Urban environments affect soils and their ecosystem services through physical mixing and scalping, nutrient and metal deposition, invasive vegetation and fauna, and heat-island effects. These external forces reduce the predictability of soil properties compared to natural topo-sequences such as upland, mid-slope, and lowland. Urban soils support land uses and covers that range from highly managed residential turf grass, to highly disturbed and unmanaged vacant lots, to remnant or regenerating forest patches, which contain vegetation specific for the local biome and are found in different shapes and sizes within urbanized landscapes. Remnant soils embedded in urban or peri-urban landscapes are potentially impacted by urban environmental stressors. Are these soils chemically, physically, and biologically distinct from soils under different land uses or are they similar due to urban soil mixing and grading? How do these urban remnant urban soils differ from soils in rural areas under the same land cover?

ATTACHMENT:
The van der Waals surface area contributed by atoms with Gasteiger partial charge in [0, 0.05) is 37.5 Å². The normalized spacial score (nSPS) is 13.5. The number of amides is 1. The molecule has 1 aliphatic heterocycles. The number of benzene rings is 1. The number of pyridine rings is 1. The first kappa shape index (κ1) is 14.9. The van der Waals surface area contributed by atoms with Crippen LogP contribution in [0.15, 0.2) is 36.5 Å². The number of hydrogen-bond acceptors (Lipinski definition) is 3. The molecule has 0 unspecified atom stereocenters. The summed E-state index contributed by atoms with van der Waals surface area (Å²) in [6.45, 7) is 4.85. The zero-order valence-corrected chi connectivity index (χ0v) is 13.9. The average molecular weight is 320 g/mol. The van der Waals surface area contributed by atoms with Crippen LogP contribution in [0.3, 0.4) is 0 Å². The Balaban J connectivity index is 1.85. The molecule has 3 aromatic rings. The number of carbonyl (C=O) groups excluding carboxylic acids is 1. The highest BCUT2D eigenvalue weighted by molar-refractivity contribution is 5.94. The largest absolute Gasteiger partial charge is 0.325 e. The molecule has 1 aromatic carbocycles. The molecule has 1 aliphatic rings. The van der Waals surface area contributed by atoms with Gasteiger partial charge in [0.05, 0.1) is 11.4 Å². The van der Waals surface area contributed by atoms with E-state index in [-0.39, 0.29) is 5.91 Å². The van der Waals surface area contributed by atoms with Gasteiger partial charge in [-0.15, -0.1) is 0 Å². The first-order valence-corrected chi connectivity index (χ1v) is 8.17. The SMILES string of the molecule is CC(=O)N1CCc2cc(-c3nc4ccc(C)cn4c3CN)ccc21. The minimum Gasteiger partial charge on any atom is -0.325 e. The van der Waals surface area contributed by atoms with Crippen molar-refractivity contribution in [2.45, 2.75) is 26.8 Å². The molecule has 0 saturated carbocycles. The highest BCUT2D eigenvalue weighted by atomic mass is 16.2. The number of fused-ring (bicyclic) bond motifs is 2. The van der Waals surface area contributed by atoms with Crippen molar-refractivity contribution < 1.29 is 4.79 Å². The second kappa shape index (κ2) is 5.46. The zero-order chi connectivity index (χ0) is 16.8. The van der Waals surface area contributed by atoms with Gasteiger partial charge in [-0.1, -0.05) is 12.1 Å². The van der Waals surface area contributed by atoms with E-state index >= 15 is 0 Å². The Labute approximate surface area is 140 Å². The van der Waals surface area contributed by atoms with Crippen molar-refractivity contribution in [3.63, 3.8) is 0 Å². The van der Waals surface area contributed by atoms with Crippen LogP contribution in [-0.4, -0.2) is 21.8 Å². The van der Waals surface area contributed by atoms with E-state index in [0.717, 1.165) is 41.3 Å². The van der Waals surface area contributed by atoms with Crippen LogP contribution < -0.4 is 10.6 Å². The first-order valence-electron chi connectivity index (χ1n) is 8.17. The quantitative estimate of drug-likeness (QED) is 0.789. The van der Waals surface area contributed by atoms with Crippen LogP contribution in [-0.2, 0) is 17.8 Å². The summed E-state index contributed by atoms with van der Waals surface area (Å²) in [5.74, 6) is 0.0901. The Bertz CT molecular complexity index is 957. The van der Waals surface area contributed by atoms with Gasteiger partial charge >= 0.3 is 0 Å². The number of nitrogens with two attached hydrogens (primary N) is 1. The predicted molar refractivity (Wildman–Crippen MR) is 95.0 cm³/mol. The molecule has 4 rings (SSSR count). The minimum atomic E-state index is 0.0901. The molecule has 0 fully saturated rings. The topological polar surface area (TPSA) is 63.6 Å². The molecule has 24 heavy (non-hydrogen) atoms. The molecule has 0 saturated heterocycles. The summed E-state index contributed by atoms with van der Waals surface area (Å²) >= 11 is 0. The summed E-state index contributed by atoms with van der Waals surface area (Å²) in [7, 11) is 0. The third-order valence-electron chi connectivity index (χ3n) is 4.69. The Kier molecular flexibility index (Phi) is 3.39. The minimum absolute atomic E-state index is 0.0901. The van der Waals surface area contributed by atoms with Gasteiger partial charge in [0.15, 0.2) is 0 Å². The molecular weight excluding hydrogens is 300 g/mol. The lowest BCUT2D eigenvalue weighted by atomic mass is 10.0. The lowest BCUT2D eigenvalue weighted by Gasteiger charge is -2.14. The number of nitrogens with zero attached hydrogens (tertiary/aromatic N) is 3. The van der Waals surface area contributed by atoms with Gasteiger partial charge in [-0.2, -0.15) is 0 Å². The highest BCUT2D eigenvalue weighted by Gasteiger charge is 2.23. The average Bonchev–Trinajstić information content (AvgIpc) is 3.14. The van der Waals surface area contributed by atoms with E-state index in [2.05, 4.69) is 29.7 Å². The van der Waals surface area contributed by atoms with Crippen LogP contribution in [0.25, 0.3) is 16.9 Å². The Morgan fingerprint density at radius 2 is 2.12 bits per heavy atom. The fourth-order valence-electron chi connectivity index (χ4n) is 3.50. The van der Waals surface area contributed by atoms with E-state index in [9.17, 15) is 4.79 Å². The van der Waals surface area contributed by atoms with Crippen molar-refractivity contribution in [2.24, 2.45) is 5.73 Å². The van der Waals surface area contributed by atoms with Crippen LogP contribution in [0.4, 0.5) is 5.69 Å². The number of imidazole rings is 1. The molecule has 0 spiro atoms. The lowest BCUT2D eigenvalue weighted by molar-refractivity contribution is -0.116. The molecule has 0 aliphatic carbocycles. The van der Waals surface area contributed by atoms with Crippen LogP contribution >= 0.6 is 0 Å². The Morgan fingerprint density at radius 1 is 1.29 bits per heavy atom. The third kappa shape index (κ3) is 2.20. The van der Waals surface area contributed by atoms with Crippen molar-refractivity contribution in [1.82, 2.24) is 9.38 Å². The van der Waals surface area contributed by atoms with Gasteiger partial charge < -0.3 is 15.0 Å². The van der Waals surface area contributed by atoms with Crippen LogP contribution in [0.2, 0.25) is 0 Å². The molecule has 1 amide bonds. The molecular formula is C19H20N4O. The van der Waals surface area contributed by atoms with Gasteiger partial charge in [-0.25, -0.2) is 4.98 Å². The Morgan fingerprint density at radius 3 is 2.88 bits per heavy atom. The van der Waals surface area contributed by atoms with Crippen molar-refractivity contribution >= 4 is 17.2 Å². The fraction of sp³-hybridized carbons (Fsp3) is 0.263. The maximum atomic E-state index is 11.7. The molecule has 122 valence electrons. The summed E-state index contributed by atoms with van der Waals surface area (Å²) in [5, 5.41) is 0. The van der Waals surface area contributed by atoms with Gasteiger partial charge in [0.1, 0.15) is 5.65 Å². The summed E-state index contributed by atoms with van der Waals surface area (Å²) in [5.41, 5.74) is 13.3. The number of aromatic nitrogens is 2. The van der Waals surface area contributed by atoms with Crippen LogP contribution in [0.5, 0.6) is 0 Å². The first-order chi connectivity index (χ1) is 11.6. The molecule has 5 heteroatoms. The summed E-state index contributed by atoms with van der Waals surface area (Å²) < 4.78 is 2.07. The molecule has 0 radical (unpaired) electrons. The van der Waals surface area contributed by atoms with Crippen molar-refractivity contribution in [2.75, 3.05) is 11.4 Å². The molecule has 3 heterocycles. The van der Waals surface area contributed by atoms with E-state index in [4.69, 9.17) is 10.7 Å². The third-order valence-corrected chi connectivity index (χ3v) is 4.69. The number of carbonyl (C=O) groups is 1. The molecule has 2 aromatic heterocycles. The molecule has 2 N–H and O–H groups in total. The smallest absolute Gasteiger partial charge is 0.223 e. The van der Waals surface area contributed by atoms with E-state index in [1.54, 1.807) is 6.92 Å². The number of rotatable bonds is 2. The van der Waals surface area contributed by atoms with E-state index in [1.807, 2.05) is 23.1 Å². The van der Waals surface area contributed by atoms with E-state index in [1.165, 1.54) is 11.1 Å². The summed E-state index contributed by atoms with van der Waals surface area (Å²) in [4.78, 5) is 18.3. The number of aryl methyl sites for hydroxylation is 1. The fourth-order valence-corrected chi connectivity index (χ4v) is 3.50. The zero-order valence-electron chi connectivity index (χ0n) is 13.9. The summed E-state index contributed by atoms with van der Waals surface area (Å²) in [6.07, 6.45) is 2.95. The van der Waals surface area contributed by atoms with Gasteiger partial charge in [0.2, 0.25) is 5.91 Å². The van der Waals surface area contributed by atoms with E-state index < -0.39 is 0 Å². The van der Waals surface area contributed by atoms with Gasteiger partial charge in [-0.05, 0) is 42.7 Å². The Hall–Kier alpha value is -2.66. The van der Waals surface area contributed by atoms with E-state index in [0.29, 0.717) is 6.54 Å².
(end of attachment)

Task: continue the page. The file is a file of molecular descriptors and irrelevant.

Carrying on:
To answer these questions, we will examine various datasets related to physical, chemical, and biological soil properties such as carbon and nitrogen dynamics conducted in Baltimore, MD.